Azure Powershell - Current Storage Account error when making a new VM

Published December 07, 2013 by FoxDeploy

I was trying to make a new Linux VM using the Azure PowerShell commandlet New-AzureQuickVM, which basically makes a VM very quickly for you using one of the images available in the catalog.  However, I kept running into this message:

New-AzureQuickVM : CurrentStorageAccountName is not accessible. Ensure the current storage account is accessible and in the same location or affinity group as your cloud service.

Now, when you first create a VM in the Azure Web Console, you’ll be prompted to create a Storage Account if you don’t already have one.  Assuming you’ve done so, the first thing you should check is to see if the Storage Account is defined within your Azure Subscription.  From Powershell, run the ```powershellGet-AzureSubscription[/code] Command.

NoStorageAccount01](../assets/images/2013/12/images/nostorageaccount01.png) Note that there is no CurrentStorageAccountSpecified

Ah, that will definitely cause an issue.  We need to get the StorageAccountName and register it to our current subscription.  You can query the names of all of your Azure Storage Accounts with Get-AzureStorageAccounts.

NoStorageAccount02 We need the label of this storage account.

We need the name under ‘Label’.  We now need to set this value on our Azure Subscription using the Set-AzureSubscription commandlette.  For cool points, we’re going to specify the name on the parameter by calling a lazy property of a nested command.  Sounds fancy, right?

Set-AzureSubscription -SubscriptionName "Free Trial" `
   -CurrentStorageAccountName (Get-AzureStorageAccount).Label -PassThru

We’re using a dash to wrap the command around, and using the PassThru switch to tell the command to provide us some output that something actually happened. (not really true, PassThru actually is a switch available on many commandlettes that prompts the function to create a PowerShell object and pipe it on the next element in the Pipeline.  If it is the last one in a pipeline, though, this output will dump be default into Out-Host)  If all goes well, you should be able to check that value was saved by running Get-AzureSubscription again.  I’ve placed both commands on the same screen to keep down the number of screenshots.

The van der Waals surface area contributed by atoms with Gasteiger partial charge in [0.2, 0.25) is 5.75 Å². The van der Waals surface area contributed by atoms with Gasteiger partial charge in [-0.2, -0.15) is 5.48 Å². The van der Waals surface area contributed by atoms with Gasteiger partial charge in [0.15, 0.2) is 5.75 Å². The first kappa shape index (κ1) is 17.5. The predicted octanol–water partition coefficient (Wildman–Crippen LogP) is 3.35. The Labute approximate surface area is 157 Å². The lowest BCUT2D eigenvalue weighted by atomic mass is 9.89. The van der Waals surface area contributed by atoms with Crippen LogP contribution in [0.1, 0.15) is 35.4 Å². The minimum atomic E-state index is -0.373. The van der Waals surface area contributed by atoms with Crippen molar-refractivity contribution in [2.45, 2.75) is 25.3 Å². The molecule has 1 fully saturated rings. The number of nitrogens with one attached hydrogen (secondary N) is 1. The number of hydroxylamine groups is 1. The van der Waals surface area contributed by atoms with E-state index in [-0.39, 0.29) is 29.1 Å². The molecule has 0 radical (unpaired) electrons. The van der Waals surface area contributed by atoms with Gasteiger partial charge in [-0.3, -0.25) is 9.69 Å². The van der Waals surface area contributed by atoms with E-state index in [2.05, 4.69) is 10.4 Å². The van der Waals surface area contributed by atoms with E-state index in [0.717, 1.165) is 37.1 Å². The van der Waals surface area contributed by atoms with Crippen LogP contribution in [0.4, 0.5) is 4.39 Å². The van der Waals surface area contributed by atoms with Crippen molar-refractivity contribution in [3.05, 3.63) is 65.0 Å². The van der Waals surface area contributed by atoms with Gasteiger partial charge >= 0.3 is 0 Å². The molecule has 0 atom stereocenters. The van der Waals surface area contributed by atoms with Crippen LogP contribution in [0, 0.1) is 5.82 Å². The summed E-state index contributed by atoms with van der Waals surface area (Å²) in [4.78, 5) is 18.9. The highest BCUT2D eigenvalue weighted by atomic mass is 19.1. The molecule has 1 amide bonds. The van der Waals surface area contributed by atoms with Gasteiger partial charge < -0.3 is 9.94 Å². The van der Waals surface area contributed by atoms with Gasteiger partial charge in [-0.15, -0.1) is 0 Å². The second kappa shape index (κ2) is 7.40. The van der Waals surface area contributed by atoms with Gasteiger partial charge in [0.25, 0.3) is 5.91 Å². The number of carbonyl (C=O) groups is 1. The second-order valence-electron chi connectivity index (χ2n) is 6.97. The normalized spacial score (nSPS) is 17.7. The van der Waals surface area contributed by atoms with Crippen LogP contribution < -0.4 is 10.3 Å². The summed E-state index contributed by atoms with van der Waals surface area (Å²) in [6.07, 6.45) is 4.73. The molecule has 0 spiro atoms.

NoStorageAccount03 Top: Setting the Label Property of the results from the Get-AzureStorageAccount command as the value for the -CurrentStorageAccountName.
Bottom: Checking that our changes stuck.

And now, lets try to make that VM. The New-AzureQuickVM command has a few mandatory parameters, namely $ServiceName, $ImageName, Password and LinuxUser.  Service name is the name of the Cloud Service you’ve made in Azure, while ImageName is the name of the image you want to use for this VM (you can see the full list of images by using the Get-AzureVMImage commandlette), Password is your Azure Password and LinuxUser is the name of a user account to be given root permissions, and finally Name is the name of the VM.  To make this easier on yourself, specify all of these values in variables first.  Go ahead and throw on a -Verbose switch to get some detailed information about the tasks at hand.


If you don’t go verbose, it is hard to tell if anything happened.

Now, go to your Azure management console and wait just a few moments.  You’ll see the VM appear in real time.  Very, very cool.


The VM will appear in real time!

By default this will create and start a ‘Small’ sized VM, which will cost you $46 a month on a base level subscription.  Keep this in mind as you begin scripting the creation of VMs unless you can pay for it.

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